12 Feb Women in Carnival: A Tradition Since 1922
It’s that time of year again where families flock to the neutral ground for their favorite Mardi Gras parade. Men, women, and children alike all hope to catch a novelty throw from a krewe member. It’s no mystery that both men and women assemble on elaborate floats for a day of good fun, but it wasn’t always that way. Up until the late 1800s, all-male krewes were the only participants in carnival, or so we thought. What we didn’t see were the wives, sisters, mothers, and daughters making the behind-the-scenes decisions.
In the South, tradition holds that prominent families of larger communities often present their daughters to society at one or more balls or cotillions. Most of those same families would invest in the Mardi Gras celebration. The reigning “kings” would need a “queen” and eventually a “court”. The daughters being presented that particular season would fulfill these rolls, and the rest is history! The first all-female krewe formed in 1922 and named themselves Krewe of Iris, which still rolls today.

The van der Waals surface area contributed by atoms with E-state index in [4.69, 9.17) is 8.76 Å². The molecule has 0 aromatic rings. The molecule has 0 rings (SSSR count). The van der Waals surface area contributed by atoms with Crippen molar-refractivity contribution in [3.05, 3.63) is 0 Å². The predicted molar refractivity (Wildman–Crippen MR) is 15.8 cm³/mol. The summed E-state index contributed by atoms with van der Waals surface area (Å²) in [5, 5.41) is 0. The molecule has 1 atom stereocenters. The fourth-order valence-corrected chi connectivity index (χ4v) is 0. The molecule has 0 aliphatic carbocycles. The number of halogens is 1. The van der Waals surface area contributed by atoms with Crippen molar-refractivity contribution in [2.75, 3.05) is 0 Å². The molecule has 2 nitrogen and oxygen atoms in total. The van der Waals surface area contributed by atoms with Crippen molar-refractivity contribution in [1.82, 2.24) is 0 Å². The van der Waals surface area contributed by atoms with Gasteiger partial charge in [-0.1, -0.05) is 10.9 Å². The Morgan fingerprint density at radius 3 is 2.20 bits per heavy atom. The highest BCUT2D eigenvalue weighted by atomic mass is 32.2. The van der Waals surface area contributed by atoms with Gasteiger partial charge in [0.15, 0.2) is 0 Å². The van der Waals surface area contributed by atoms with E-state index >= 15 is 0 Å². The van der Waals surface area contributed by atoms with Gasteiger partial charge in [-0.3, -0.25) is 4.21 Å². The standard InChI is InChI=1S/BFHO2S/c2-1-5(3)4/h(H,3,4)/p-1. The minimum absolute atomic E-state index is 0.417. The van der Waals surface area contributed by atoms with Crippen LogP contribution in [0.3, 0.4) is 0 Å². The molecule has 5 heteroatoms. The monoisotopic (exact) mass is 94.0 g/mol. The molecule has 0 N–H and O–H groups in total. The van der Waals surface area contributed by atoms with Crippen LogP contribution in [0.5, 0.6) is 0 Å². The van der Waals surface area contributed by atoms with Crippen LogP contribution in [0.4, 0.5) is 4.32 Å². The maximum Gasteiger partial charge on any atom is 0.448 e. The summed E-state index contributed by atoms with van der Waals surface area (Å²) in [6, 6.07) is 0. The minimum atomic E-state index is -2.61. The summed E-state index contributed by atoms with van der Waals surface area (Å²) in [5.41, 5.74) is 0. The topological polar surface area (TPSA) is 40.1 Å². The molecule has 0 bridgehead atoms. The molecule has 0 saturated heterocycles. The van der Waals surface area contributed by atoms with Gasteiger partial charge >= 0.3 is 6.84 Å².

Other notable krewes that we have come to love are the Krewes of Muses, Nyx, Eve and Cleopatra. Each of these groups bring female empowerment and friendship to all they encounter. As a company with quite a bit of our own girl-power, we love to see and support the ladies who work hard to add a woman’s touch to the Carnival season. We are especially proud of our very own Jill Musgrove who is kicking it up a notch as a member of the Nola Nyxettes dance troupe. Be on the lookout for her and all the fabulous ladies rolling through the streets this Mardi Gras season.